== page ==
The news has been hailed by a leading allergy charity as offering real hope to food allergy sufferers. Such news however may put the dampeners on the free-from food market that has been enjoying sales growth of over 300 per cent in the UK since 2000, according to market analyst Mintel.
Dr. Ronald van Ree from the University of Amsterdam told attendees in Norwich that the key finding of the research presented was: A clever combination of biotechnology (hypo-allergenic recombinant allergens) and vaccine-development (novel adjuvants based on anti-inflammatory molecules from pathogens) [to] provide new tools to treat food allergy.
An estimated four per cent of adults and eight per cent of children in the 380m EU population suffer from food allergies, according to the European Federation of Allergy and Airways Diseases Patients' Associations.
Recent advances in biotechnology have identified the specific molecules in foods that induce food allergies. Such knowledge could also lead to genetic engineering techniques to change these molecules so that they no longer cause an allergic response, said van Ree.
"Importantly, this allows scientists to develop hypo-allergenic variants of these molecules for application in safer immunotherapy that will induce little or no side-effects," he said.
Van Ree also said that great progress is being made in understanding the mechanism of allergen-specific immunotherapy. He said that there appeared to be an overlap between the mechanism of immune response to an allergen and that of inflammation. Such a link could lead to the development of substances that could achieve the beneficial effect of immunotherapy quicker than the current three to five years.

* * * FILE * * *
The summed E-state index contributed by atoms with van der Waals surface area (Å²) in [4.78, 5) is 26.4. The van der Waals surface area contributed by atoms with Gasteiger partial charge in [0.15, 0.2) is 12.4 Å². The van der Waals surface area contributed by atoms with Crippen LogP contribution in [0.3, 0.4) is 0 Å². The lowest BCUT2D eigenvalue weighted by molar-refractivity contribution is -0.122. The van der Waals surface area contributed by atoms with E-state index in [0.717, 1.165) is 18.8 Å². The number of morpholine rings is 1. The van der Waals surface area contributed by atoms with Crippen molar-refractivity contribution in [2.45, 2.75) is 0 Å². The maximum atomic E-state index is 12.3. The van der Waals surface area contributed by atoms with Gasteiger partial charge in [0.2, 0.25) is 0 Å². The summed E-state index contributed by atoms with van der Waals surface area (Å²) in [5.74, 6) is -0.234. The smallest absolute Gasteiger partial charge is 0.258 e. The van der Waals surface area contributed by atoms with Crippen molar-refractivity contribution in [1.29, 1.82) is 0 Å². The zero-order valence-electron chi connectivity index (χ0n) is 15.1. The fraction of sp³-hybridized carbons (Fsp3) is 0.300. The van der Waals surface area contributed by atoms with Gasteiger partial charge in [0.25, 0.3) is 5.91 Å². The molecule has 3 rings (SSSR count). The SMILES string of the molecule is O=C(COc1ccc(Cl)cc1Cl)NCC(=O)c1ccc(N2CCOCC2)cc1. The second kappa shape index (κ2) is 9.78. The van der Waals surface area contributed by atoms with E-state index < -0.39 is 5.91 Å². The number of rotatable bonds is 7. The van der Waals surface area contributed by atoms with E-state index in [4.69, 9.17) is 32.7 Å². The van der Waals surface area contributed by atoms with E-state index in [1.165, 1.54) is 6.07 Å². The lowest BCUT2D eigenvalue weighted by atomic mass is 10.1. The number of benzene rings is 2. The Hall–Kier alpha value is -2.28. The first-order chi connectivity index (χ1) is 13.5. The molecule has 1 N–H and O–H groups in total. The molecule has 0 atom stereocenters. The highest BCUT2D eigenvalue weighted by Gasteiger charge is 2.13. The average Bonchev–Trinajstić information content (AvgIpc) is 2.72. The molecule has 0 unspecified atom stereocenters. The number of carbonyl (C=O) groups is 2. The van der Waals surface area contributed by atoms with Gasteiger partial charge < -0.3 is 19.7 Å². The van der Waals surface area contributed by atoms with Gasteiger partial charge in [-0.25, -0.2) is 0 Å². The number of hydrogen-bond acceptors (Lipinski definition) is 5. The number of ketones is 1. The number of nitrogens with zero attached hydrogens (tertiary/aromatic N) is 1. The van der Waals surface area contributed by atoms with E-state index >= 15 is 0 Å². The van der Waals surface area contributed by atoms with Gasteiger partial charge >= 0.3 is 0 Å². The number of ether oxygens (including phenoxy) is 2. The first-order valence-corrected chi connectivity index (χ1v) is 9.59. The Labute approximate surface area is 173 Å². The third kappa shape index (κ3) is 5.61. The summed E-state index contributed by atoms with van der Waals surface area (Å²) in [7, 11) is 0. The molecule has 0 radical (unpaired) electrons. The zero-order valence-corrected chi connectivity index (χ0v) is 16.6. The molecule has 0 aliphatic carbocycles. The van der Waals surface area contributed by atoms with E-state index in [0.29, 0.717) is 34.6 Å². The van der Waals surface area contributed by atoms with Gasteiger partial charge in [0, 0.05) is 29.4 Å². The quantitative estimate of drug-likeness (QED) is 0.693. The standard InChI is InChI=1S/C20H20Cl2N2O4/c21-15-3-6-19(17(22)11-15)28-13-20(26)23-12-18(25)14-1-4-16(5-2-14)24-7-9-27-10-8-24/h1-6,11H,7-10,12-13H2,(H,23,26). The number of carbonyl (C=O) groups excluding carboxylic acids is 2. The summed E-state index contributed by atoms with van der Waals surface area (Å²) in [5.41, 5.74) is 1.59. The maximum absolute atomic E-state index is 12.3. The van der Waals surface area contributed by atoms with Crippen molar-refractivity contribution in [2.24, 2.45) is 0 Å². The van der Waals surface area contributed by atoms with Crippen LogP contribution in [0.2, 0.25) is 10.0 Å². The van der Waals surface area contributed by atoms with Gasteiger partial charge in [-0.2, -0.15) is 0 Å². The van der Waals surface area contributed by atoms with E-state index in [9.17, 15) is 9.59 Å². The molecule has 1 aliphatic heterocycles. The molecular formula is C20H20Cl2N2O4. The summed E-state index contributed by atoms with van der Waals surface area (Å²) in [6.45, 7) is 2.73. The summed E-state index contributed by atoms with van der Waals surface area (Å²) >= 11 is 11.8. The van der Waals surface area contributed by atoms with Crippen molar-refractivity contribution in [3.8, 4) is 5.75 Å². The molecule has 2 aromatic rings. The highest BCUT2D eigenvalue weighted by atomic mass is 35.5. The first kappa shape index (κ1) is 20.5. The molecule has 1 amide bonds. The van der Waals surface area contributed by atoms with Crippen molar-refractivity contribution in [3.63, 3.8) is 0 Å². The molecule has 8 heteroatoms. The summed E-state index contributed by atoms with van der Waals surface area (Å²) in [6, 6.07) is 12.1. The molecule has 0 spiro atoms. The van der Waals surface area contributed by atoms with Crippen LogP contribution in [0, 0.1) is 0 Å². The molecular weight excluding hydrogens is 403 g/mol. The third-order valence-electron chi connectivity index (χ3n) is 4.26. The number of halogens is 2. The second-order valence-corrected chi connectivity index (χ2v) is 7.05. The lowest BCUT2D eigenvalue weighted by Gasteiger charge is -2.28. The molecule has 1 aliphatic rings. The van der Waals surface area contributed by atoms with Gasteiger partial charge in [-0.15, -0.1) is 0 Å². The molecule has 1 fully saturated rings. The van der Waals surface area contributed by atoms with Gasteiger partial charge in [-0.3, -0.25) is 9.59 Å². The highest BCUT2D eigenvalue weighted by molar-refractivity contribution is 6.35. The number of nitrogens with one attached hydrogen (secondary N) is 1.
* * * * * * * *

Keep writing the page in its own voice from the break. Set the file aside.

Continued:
"Taken together, these new developments provide good opportunities to develop strategies for the treatment of food allergies, both preventive and curative," he said.
The next steps in this work, said van Ree, was to actually combine the hypo-allergenic food variants with the anti-inflammatories, and then to test them in animals and eventually humans.
Allergen labelling regulations that came into force on 25 November require companies to label all pre-packed foods if they contain any of the 12 listed allergenic foods as an ingredient.
The mandatory inclusion on food labels of the most common food allergen ingredients and their derivatives covers cereals containing gluten, fish, crustaceans, egg, peanut, soybeans, milk and dairy products including lactose, nuts, celery, mustard, sesame seed, and sulphites.
But avoidance in early life for fear of developing an allergy may not be the best way to prevent the sensitisation to a potential food allergen, said van Ree.
"High-dose exposure in the first year(s) of life has been shown to be correlated to protection rather than being a risk factor. This has most clearly been shown for cat allergen, but there is some support for a similar mechanism for peanut allergy," he said.
"This offers the possibility to develop strategies for preventive vaccination (exposure) for important food allergens like peanut."
Muriel Simmons, chief executive of British charity Allergy UK, told FoodNavigator.com the research was exciting and full of promise for people with food allergies.
"There is usually only bad news surrounding allergy, i.e. lack of services for the increasing number of people being affected by allergy, but the reported research is obviously very exciting and holds out real hope for people with allergies and we will continue to watch developments with great interest," she said.
"It is the light at the end of a long dark tunnel."